Under Massachusetts criminal law, Refusal to Submit to a Chemical Test can be found at Massachusetts General Laws, Chapter 90, Section 24(f)(1). Massachusetts is an Implied Consent State.
This means that every driver who is operating on Massachusetts public roadways impliedly agrees to consent to a chemical breath test when requested to do so by a law enforcement officer who has reason to believe that the operator may be under the influence of alcohol or drugs.
A chemical test may be performed by breath analysis (i.e. breathalyzer) or by blood. Refusal is not a crime or chargeable civil infraction in Massachusetts.
Refusing a breath test cannot be used as evidence against a defendant at criminal trial. However, a breath test result may admissible against a defendant on trial for an OUI offense.
When a person refuses a test, the officer must inform the person of the consequences that the Registry of Motor Vehicles will impose an administrative license suspension. If a person refuses a breath test and is later acquitted of the related OUI charge, the person’s license will be reinstated.
Once a person refuses a breath test, the officer is required to confiscate the person’s driver’s license and provide notice of the suspension and vehicle impoundment. The potential consequences for Refusal to Submit to a Chemical Test in the Commonwealth may be found at Massachusetts General Laws, Chapter 90, Section 24.
What is a Hardship License?
A hardship license is addressed under Massachusetts General Laws, Chapter 90, Section 24 and Section 24D. A hardship license allows a person who has been convicted of an OUI offense to drive for 12 consecutive hours a day, for any purposes related to work, family, school, medical appointments, or other reasons.
To qualify for a hardship license, you must be able to prove that driving is a crucial part of managing your family, work, school, and/or medical obligations and that public transportation is not available to enable you to do so.
Once a motorist is deemed eligible for a hardship license, he or she must go to the Registry of Motor Vehicles (RMV) for license reinstatement by paying a reinstatement fee.
A person may apply for a hardship license as early as three days after entering a plea to an OUI offense, providing this is a first-time OUI offense. However, if you have prior OUI offenses on your record, will be subject to a term of license suspension period before receiving a hardship license.
If a motorist refuses a chemical test, he or she will not be eligible for a hardship license. A motorist is required to install an ignition interlock system as a condition of receiving a hardship license if the person has 2 or more OUI convictions. This may be found under Massachusetts General Laws Chapter 90, Section 24(c)(2) and Section 241/2.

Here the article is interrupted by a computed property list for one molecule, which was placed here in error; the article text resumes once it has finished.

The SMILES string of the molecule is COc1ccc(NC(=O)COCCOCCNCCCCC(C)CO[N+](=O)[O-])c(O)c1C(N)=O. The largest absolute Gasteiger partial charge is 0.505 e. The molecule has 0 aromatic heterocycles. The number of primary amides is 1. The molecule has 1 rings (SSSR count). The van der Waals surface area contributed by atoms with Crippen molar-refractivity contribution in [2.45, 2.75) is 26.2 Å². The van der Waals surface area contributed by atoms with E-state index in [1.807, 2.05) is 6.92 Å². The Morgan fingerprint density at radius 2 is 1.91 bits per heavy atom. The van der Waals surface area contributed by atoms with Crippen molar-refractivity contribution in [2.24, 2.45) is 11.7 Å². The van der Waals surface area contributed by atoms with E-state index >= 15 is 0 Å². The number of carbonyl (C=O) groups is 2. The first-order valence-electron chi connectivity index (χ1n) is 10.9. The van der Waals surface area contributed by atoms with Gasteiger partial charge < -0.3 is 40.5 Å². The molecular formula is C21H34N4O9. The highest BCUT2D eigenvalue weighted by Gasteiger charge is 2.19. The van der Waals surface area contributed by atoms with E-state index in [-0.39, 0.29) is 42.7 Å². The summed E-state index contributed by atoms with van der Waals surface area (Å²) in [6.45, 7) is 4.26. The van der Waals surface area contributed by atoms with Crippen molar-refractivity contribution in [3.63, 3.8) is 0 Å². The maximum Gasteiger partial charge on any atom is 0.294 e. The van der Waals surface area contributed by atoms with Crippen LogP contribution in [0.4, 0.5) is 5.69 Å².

What is an Ignition Interlock Device?
An Ignition Interlock Device (IID), many times referred to as a Breath Alcohol Ignition Interlock Device (BAIID), is slightly larger than a cell phone and is wired to a vehicle’s ignition in order to measure Blood Alcohol Content (BAC) as a condition of starting the vehicle.
Once installed, a motorist attempting to start the vehicle must first provide a breath sample. If the interlock device detects alcohol in your blood, measured from your breath, the engine will not start. As you drive, the device will periodically require additional breath samples to insure the absence of alcohol in the motorist’s system.
Anyone can have an ignition interlock system installed in their vehicle. They are typically installed as a court ordered condition of an OUI case disposition. Once approved by the court, the motorist is responsible for paying for the installation and removal of the device, along with its monthly maintenance fees.
Administrative Penalties for Refusal to Submit to a Chemical Test
For a first offense, the defendant’s license will be suspended for 180 days. If convicted of the related OUI offense, the defendant will receive another 45-90 days of suspension.
For a second offense, the defendant’s license will be suspended for 3 years. If convicted of the related OUI offense, the defendant will receive another 2 years of suspension.
For a third offense, the defendant’s license will be suspended for 5 years. If convicted of the related OUI charge, the defendant will receive another 8 years of suspension.
For a fourth offense, the defendant’s license will be suspended for life. If convicted of the related OUI charge, the defendant will receive another 10 years of suspension. Any fifth or subsequent conviction will result in lifetime suspension of the defendant’s license.
If the defendant who refuses is under the age of 21 and has no prior convictions for an OUI, then his or her license will be suspended for 3 years. If convicted, the defendant will receive another 210 – 365 days of suspension. If the defendant who refuses is under the age of 21 and has a prior OUI conviction, his or her license will be suspended for 3 years and if convicted of a second OUI another 2 years suspension will be added.
For any third refusal, the defendant under age 21 will lose his or her license for 5 years and if convicted of a third or OUI an additional 8 years of suspension will be added. If the defendant has three or more prior refusals, his or her license will be suspended for life.
If you have been charged with Refusal to Submit to a Chemical Test call (508) 213-9113 to schedule a free consultation with experienced Massachusetts OUI Defense Lawyers of the Law Office of John L. Calcagni III, and learn the best way to proceed with your case.